CAIRO – New radar scans have provided conclusive evidence that there are no hidden rooms in King Tutankhamun’s tomb, the Egyptian Ministry of Antiquities said on Sunday. So the years of excitement about the prospect ended disappointingly.
Mostafa Waziri, general secretary of the Supreme Council for Antiquities, said an Italian team had carried out extensive studies using ground penetrating radar which showed the tomb did not contain hidden, man-made barriers, as previously believed. Francesco Porcelli from the Polytechnic University of Turin presented the results at an international conference in Cairo.
“Our work conclusively shows that there are no hidden chambers, no corridors next to Tutankhamun’s tomb,” said Porcelli. “As you know, there was a theory that argued the possible existence of these chambers, but unfortunately our work does not support that theory.”
In 2015, after analyzing high-resolution laser scans, British Egyptologist Nicholas Reeves suggested hiding Queen Nefertiti’s tomb behind wall paintings in the tomb of the famous Boy King. The discovery sparked massive interest, and officials rushed to support the theory, but later distanced themselves and ultimately rejected it.
The ministry says two previous scans by Japanese and American scientists have proven inconclusive, but insists that this latest ground-penetrating radar data seals the lid of the tomb with such hidden secrets.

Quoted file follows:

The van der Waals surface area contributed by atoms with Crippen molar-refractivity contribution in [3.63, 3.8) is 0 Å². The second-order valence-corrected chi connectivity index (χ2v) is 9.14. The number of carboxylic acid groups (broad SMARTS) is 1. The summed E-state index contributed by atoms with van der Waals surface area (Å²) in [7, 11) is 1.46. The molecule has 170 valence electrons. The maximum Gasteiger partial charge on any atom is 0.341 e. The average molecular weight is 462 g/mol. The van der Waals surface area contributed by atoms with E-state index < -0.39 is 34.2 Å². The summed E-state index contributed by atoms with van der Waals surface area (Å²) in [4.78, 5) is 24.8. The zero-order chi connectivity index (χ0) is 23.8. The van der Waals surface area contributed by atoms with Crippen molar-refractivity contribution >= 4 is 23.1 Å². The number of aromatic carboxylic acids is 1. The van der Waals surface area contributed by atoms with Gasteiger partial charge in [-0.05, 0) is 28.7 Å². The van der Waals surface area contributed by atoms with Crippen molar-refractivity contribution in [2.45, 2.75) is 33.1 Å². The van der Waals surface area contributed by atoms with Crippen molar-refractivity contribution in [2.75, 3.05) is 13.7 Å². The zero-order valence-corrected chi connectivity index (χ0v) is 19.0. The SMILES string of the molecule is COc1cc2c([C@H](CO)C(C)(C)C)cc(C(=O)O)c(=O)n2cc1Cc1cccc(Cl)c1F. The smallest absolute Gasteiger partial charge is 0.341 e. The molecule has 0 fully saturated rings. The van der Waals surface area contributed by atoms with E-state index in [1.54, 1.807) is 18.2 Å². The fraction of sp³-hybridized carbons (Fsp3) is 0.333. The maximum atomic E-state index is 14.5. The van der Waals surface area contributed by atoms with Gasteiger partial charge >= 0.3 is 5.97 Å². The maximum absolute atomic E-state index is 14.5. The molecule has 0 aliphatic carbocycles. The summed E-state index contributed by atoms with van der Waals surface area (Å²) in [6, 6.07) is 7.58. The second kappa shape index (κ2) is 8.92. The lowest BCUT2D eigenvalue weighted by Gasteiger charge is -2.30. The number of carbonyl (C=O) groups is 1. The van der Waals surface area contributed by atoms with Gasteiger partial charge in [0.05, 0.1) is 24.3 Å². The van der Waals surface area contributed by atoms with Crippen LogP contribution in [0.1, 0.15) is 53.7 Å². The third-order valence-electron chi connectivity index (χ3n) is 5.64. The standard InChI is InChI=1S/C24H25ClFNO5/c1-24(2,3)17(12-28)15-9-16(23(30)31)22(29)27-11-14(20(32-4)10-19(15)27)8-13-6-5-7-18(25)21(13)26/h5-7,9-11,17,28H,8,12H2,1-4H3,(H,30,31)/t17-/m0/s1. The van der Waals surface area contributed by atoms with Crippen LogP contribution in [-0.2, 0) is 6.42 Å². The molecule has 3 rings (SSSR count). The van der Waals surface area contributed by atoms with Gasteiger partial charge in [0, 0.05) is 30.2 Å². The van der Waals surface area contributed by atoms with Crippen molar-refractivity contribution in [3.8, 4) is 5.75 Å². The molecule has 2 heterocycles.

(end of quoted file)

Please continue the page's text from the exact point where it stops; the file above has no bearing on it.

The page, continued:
“It is closed with a very high level of confidence, Dr Porcelli said that the GPR data does not support the hypothesis of the existence of hidden chambers or corridors next to Tutankhamun’s tomb,” the statement said.
The ministry has been gradually moving King Tut’s items to a new museum outside of Cairo near the Giza Pyramids for restoration before they are on display. The handover of the priceless items has become a particularly sensitive issue; In 2014, the beard attached to the ancient Egyptian monarch’s golden mask was accidentally chopped off and hastily reattached with an epoxy adhesive compound, causing an uproar among archaeologists.
Numerous Egyptologists and archaeologists from all over the world took part in the fourth international Tutankhamun conference in Cairo, at which Porcelli presented the results, the most extensive radar survey of the site to date.
During the conference, Antiquities Minister Khaled al-Anani said the first phase of the new museum, including the halls of King Tut, will be completed by the end of this year, but the date for the museum’s “soft opening” has not yet been set. The museum currently houses more than 43,200 artifacts, over 4,500 of which belong to King Tut alone. The opening is planned for 2022.